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  • "Você tem saudades do Brasil?"

    It's my first day back in São Paulo, and my colleagues are asking if I missed Brazil. My visa allowed only 6 months per calendar year, so after a couple 6 month stints in Brazil, I spent the second half of 1999 in Australia, and then returned.

    The word saudade doesn't translate well into English. Several people described it to me, and apparently it's similar to the Greek word for nostalgia. In the Season 1 finale of Mad Men, Don Draper's character explains: "In Greek, nostalgia literally means 'the pain from an old wound'. It's a twinge in your heart, far more powerful than memory alone."

    This word fit my situation better than anyone could guess.

    Before I visited Brazil the first time, I'd broken off my engagement to a girl whom I still loved, but whom I could not trust. It was a long, rocky relationship, one that had to end after a familiar betrayal, but that didn't mean I'd fallen out of love.

    Brazil was quite the remedy. I got away from everything that reminded me of her, and came to know many good-natured people who liked to sing and dance. On weekends we went to the beach, ate barbeque, and drank caipirinhas. I dated beautiful women I would not have had the nerve to ask out if I had met them in the United States.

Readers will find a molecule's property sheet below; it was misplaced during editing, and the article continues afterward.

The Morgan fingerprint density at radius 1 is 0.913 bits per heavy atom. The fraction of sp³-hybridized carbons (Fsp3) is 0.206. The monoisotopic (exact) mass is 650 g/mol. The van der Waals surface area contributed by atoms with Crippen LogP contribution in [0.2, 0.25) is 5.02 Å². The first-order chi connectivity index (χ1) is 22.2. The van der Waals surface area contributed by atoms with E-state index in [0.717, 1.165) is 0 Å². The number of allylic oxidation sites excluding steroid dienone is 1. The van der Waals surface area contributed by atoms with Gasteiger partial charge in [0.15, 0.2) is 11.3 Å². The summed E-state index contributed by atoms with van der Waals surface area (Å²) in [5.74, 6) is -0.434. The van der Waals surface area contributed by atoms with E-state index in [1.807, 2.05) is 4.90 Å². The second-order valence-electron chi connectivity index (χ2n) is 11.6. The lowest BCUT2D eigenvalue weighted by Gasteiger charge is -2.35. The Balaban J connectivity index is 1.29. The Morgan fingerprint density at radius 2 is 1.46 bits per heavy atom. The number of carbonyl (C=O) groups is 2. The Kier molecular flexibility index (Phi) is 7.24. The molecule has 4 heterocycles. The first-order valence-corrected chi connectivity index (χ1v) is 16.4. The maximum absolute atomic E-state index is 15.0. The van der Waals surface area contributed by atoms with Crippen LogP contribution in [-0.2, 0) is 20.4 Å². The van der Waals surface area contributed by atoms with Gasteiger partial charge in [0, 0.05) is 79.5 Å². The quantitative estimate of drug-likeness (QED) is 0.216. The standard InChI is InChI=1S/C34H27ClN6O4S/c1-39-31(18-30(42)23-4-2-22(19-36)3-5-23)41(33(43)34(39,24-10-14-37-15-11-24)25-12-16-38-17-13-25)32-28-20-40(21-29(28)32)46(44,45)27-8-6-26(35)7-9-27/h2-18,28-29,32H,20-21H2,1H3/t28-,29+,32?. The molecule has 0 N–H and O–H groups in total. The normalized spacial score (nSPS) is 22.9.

After landing in Sydney, I found myself wandering the city with an English woman who was just getting her Australian citizenship. We weren't physically intimate, but she developed a crush on me.

    She introduced me to The Verve's "Bitter Sweet Symphony". When I left, her eyes welled with tears, and she cried softly on my shoulder.

    It was a relief to be in Brazil again.

    But it'd be inappropriate to say any of this. So, with more of a grimace than I intended, I simply nodded.

    "Eu sinto saudades." Yes, I feel nostalgic.
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